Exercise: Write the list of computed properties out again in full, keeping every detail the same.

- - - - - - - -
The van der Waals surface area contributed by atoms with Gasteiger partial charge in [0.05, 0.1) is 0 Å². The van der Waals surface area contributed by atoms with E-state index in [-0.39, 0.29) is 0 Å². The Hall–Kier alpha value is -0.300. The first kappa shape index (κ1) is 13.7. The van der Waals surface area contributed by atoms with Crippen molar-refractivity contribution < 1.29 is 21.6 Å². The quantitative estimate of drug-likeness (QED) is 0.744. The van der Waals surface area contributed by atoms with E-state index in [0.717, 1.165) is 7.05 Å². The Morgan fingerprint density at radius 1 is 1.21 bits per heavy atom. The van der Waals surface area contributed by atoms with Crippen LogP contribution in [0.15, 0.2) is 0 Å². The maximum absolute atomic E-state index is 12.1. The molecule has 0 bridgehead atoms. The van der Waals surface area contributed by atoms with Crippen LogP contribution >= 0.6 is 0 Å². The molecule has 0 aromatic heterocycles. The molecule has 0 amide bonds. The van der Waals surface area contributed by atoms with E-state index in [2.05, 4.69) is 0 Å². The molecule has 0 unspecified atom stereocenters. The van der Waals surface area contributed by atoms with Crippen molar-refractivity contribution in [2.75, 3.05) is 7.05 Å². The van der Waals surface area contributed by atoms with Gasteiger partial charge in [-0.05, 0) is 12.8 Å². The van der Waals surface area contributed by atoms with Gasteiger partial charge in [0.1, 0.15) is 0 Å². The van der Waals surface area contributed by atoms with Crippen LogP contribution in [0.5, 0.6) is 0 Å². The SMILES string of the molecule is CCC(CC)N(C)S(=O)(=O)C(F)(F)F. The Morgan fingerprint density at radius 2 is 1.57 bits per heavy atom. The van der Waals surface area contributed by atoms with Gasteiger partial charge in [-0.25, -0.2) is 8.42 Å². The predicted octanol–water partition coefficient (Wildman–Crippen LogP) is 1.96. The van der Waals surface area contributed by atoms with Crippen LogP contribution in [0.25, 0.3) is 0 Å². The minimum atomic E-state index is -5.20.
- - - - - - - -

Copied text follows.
The van der Waals surface area contributed by atoms with Gasteiger partial charge in [0.05, 0.1) is 0 Å². The van der Waals surface area contributed by atoms with E-state index in [-0.39, 0.29) is 0 Å². The Hall–Kier alpha value is -0.300. The first kappa shape index (κ1) is 13.7. The van der Waals surface area contributed by atoms with Crippen molar-refractivity contribution < 1.29 is 21.6 Å². The quantitative estimate of drug-likeness (QED) is 0.744. The van der Waals surface area contributed by atoms with E-state index in [0.717, 1.165) is 7.05 Å². The Morgan fingerprint density at radius 1 is 1.21 bits per heavy atom. The van der Waals surface area contributed by atoms with Crippen LogP contribution in [0.15, 0.2) is 0 Å². The maximum absolute atomic E-state index is 12.1. The molecule has 0 bridgehead atoms. The van der Waals surface area contributed by atoms with Crippen LogP contribution >= 0.6 is 0 Å². The molecule has 0 aromatic heterocycles. The molecule has 0 amide bonds. The van der Waals surface area contributed by atoms with E-state index in [2.05, 4.69) is 0 Å². The molecule has 0 unspecified atom stereocenters. The van der Waals surface area contributed by atoms with Crippen molar-refractivity contribution in [2.75, 3.05) is 7.05 Å². The van der Waals surface area contributed by atoms with Gasteiger partial charge in [-0.05, 0) is 12.8 Å². The van der Waals surface area contributed by atoms with Gasteiger partial charge in [0.1, 0.15) is 0 Å². The van der Waals surface area contributed by atoms with Crippen LogP contribution in [0.5, 0.6) is 0 Å². The SMILES string of the molecule is CCC(CC)N(C)S(=O)(=O)C(F)(F)F. The Morgan fingerprint density at radius 2 is 1.57 bits per heavy atom. The van der Waals surface area contributed by atoms with Gasteiger partial charge in [-0.25, -0.2) is 8.42 Å². The predicted octanol–water partition coefficient (Wildman–Crippen LogP) is 1.96. The van der Waals surface area contributed by atoms with Crippen LogP contribution in [0.25, 0.3) is 0 Å². The minimum atomic E-state index is -5.20.